Superior Court of Justice Certifies a Class Action for Wrongful Dismissal Against IQT

On January 2, 2014 Justice Perell of the Ontario Superior Court of Justice certified a class proceeding by 527 wrongfully terminated employees led by Bob Brigaitis and Cindy Rupert (represented by Ted Charney of Charney Practice Group) against their now bankrupt employer, IQT Solutions and the officers, directors, shareholders John Fellows, Alex Mortman, David Mortman, Renae Marshall and affiliated companies IQT Canada, Ltd., JDA Partners LLC, and IQT Inc. The employees seek to recover $20 million in unpaid wages and severance plus aggravated and punitive damages of $10 million.
Posted in: Case Comment, Substantive Law, Substantive Law: Judicial Decisions

Norwich Orders and Copyright Trolls

The decision of the Federal Court in Voltage Pictures LLC v. John Doe and Jane Doe, 2014 FC 161, provides insight into the collision of Norwich Orders, means used to identify unknown infringers, and the growing business model of copyright trolls giving rise for the Courts to be more mindful of playing a role in potentially abusive behaviour of the trolls.

The development of this business model has troubled the Courts in the United States and the United Kingdom. In Voltage Pictures the Federal Court sought to address this trend in Canada quoting from Judge Guzman in TCYK, LLC . . . [more]

Posted in: Intellectual Property

Thursday Thinkpiece: Craig and Laroche on Why Music Is Special

Each Thursday we present a significant excerpt, usually from a recently published book or journal article. In every case the proper permissions have been obtained. If you are a publisher who would like to participate in this feature, please let us know via the site’s contact form.

Out of Tune: Why Copyright Law Needs Music Lessons
Carys Craig & GuIllaume Laroche

Intellectual Property for the 21st Century Interdisciplinary Approaches, B Courtney Doagoo, Mistrale Goudreau, Madelaine Saginur and Teresa Scassa, Eds. (Toronto: Irwin Law, 2014)

(This excerpt is published pursuant to a Creative Commons licence.)

B. THE LAW . . . [more]

Posted in: Thursday Thinkpiece

Clio Secures $20M Funding Round

A note of congratulations to fellow Slaw contributor Jack Newton, whose company Clio has successfully secured a C Series funding round; led by Bessemer Venture Partners and valued at $20M.

Launched here on the West Coast of Canada in the Fall of 2008, Jack and his co-founder Rian Gauvreau are now working through their sixth year of Clio operations. According to Clio’s blog, the newest round of funds will be used to accelerate product development and to expand the size of their internal team. (Recruiting efforts already look to be underway.)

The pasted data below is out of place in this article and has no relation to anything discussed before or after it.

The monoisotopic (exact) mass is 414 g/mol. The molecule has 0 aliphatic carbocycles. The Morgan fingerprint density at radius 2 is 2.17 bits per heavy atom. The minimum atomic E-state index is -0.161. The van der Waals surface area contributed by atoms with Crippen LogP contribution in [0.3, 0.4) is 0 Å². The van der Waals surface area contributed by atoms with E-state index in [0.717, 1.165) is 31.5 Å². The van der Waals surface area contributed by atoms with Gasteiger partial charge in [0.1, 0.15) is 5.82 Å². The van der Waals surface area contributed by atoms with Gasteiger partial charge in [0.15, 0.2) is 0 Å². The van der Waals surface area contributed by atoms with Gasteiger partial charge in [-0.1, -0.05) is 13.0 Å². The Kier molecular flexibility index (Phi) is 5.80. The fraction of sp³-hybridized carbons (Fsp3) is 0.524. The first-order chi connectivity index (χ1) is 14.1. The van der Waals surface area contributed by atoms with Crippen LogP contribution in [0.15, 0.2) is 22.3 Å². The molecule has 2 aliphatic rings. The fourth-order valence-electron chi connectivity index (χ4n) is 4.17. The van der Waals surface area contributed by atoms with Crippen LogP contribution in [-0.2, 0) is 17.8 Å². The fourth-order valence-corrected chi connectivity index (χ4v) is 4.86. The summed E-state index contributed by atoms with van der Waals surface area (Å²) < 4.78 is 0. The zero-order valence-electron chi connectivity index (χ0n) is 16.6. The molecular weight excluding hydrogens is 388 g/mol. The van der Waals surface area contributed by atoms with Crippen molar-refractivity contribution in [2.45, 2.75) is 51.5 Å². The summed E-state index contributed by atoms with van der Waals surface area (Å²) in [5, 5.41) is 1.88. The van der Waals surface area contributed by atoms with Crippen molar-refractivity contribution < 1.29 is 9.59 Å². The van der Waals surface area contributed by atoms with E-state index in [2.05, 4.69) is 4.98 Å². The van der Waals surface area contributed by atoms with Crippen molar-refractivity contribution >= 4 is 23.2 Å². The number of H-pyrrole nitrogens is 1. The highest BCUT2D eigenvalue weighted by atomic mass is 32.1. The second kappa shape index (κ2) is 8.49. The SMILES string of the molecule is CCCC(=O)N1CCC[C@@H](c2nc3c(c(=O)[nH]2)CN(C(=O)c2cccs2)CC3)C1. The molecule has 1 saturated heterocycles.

I write this offering my full . . . [more]

Posted in: Technology: Internet

Managing Change Within the Legal Department – the Inhouse Perspective


The organisations inhouse teams serve are regularly required to transform themselves. If they fail to do so they do not excel, or in some cases, they fail to survive. As a result the nature of inhouse practices which support these companies has also transformed over the last twenty years. Drivers for inhouse change include globalisation of commerce and corresponding geographical expansion, cost sensitivities, and increasing regulatory requirements. In many cases, unlike the business units they serve, inhouse legal departments have adapted in an ad hoc manner by accommodating evolving business needs, rather than as a result of careful consideration, . . . [more]

Posted in: Practice of Law

A Bankrupt Can’t Escape a Judgment for Sexual Assault

Under most circumstances, an order of discharge releases a bankrupt person from all debts. There are, however, exemptions that have been legislated to ensure that a bankrupt party does not escape a debt arising from certain morally blameworthy actions. For example, an order of discharge does not release a bankrupt person from any debt arising from an award of damages by a court in civil proceedings stemming from “bodily harm intentionally inflicted, or sexual assault”: Bankruptcy and Insolvency Act, RSC 1985, c B-3 (the “BIA”), s. 178(1)(a.1)(i).

The case law is clear these exceptions are . . . [more]

Posted in: Case Comment